Ped. Assoc. of Wylie
501 Woodbridge Pkwy
Wylie, TX 75098
   Lovejoy Pediatrics
   2730 Country Club, Suite B
   Lucas, TX 75002

972-442-2300  

View the KidsDoc Symptom Checker from HealthyChildren.org

By Nicole Lanman
October 08, 2019
Category: Pediatrics
Tags: Appendicitis  

Truth is, anyone with an appendix can get appendicitis—even our children. Appendicitis is a painful inflammation of the hollow, finger-shaped organ attached to the end of the large intestine. If left untreated, an inflamed appendix can rupture, leading to a lengthy hospital stay for complications including abdominal infection and bowel obstruction.  

When your child complains of stomach pain, consult your pediatrician for proper diagnosis and to ensure the health of your child. Since appendicitis is potentially life-threatening, it is important to understand the symptoms so that you can spot appendicitis in your child. In order of appearance, the symptoms include:

  • Abdominal pain

  • Vomiting

  • Loss of appetite

  • Fever

Unfortunately, symptoms of appendicitis might also be hidden by a viral or bacterial infection that preceded it. Diarrhea, nausea, vomiting and fever may appear before the typical pain of appendicitis, which makes the diagnosis much more difficult.

Your child’s discomfort might also disappear, which will persuade you that they are better. However, this disappearance of pain could also mean that the appendix has just broken open or ruptured. The pain might leave for several hours, but this is the moment when appendicitis becomes dangerous, making it more important than ever to visit your pediatrician for immediate care for your child.

Treatment

When your pediatrician diagnoses your child with appendicitis, surgery is usually needed as soon as possible. Surgically removing the appendix is usually the treatment of choice, as it is important to eliminate the inflamed appendix before it bursts.  

While most children with abdominal pain do not have appendicitis, you can never be too safe when it comes to the health of your child. Visit your pediatrician for further diagnosis of this serious problem and to take the next steps toward a healthy child.

 

When:         Saturday, October 12, 2019, from 9 a.m. to 11 a.m.

Where:        Wylie Office:  501 Woodbridge Pkwy, Wylie, TX 75098     

Who:            All existing patients of Pediatric Associates of Wylie and Lovejoy Pediatrics and their parents.  

What to Bring:  To expedite your visit, click HERE to download and complete the Influenza Questionnaire. If applicable, click HERE to download the Parent Information Form.  Please print & bring completed forms with you.  No appointment necessary, first come, first service.

When:         Saturday, October 5, 2019, from 9 a.m. to 11 a.m.

Where:        Wylie Office:  501 Woodbridge Pkwy, Wylie, TX 75098         

Who:            All existing patients of Pediatric Associates of Wylie and Lovejoy Pediatrics and their parents.  No appointment necessary.  First  come, first service.

What to Bring:  To expedite your visit, click HERE to download and complete the Influenza Questionnaire. If applicable, click HERE  to download the Parent Information Form.  Please print & bring completed forms with you.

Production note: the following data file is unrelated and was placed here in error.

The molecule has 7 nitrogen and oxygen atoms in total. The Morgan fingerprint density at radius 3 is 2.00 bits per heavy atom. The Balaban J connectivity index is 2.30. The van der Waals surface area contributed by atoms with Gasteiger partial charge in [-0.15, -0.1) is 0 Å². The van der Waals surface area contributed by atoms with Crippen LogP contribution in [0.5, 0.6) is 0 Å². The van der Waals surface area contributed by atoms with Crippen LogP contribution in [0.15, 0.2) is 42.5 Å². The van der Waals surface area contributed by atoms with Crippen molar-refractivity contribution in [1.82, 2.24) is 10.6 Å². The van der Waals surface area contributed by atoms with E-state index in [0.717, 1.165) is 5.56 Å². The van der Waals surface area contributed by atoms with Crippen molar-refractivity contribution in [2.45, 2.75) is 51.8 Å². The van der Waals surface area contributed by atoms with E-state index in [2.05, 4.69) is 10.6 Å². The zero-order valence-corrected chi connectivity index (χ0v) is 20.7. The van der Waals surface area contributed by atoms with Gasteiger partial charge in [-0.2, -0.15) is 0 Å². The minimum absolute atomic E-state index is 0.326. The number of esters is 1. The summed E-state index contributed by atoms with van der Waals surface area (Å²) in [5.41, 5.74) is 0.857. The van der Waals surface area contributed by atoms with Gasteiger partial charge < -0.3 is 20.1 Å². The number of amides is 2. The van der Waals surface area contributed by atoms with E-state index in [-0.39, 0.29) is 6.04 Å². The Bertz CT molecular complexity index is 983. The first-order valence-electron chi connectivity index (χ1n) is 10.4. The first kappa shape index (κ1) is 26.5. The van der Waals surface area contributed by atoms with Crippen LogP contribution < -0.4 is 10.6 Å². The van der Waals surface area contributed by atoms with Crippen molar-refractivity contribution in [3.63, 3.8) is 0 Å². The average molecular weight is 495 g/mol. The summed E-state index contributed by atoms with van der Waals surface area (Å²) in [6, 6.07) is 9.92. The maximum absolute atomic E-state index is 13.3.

By Nicole Lanman
September 18, 2019
Category: Pediatrics
Tags: Sore Throats  

Child with Sore ThroatIn infants, toddlers and preschoolers, the most frequent cause of sore throats is a viral infection. No specific medicine is required when a virus is responsible, and the child should get better over a seven to ten day period. During this period, your child may develop a fever, but they generally are not very sick. 

It is not uncommon to experience a sore throat when your child has a cold or the flu. Unfortunately, there are other reasons for sore throats to develop that may be symptomatic of more serious problems.  Children tend to have sore throats more often than adolescents or adults, with sore throats being the most common during the winter months when upper respiratory infections are more frequent. 

The major cause of a sore throat is an infection, whether it is viral or bacterial, and can also be caused by allergies and environmental conditions. If your child has a sore throat that lasts longer than the typical five to seven day duration of a cold or flu, and is not associated with an avoidable allergy or irritation, it is important to contact your local pediatrician. The following are signs and symptoms to alert you to take your child to the pediatrician:

  • Severe and prolonged sore throat
  • Difficulty breathing
  • Difficulty swallowing
  • Difficulty opening the mouth
  • Joint pain
  • Earache
  • Rash
  • Fever that is over 101 degrees
  • Frequent recurring sore throat
  • Lump in the neck
  • Hoarseness lasting over two weeks

At the first onset of a sore throat it is always important to monitor the progress and recognize any other symptoms that may accompany the sore throat, which could cause it to worsen into strep throat, inflamed tonsils, or laryngitis. Contact your pediatrician if your child is experiencing a sore throat that won’t go away. Your pediatrician will help diagnose and treat your child’s symptoms. 

September 2019 Wylie Office Flu Clinic Dates

When:        Saturday, September 21, 2019, from 9 a.m. to 11 a.m

                   Saturday, September 28, 2019, from 9 a.m. to 11 a.m.

Where:       WYLIE OFFICE ONLY:  501 Woodbridge Pkwy, Wylie, TX 75098   

Who:          All existing patients of Pediatric Associates of Wylie and Lovejoy Pediatrics and their parents.

What to Bring:  To expedite your visit, click HERE to download and complete the Influenza Questionnaire. If applicable, click HERE to download the Parent Information Form.  Please print & bring completed forms with you.





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501 Woodbridge Pkwy
Wylie, TX 75098

2730 Country Club
Lucas, TX 75002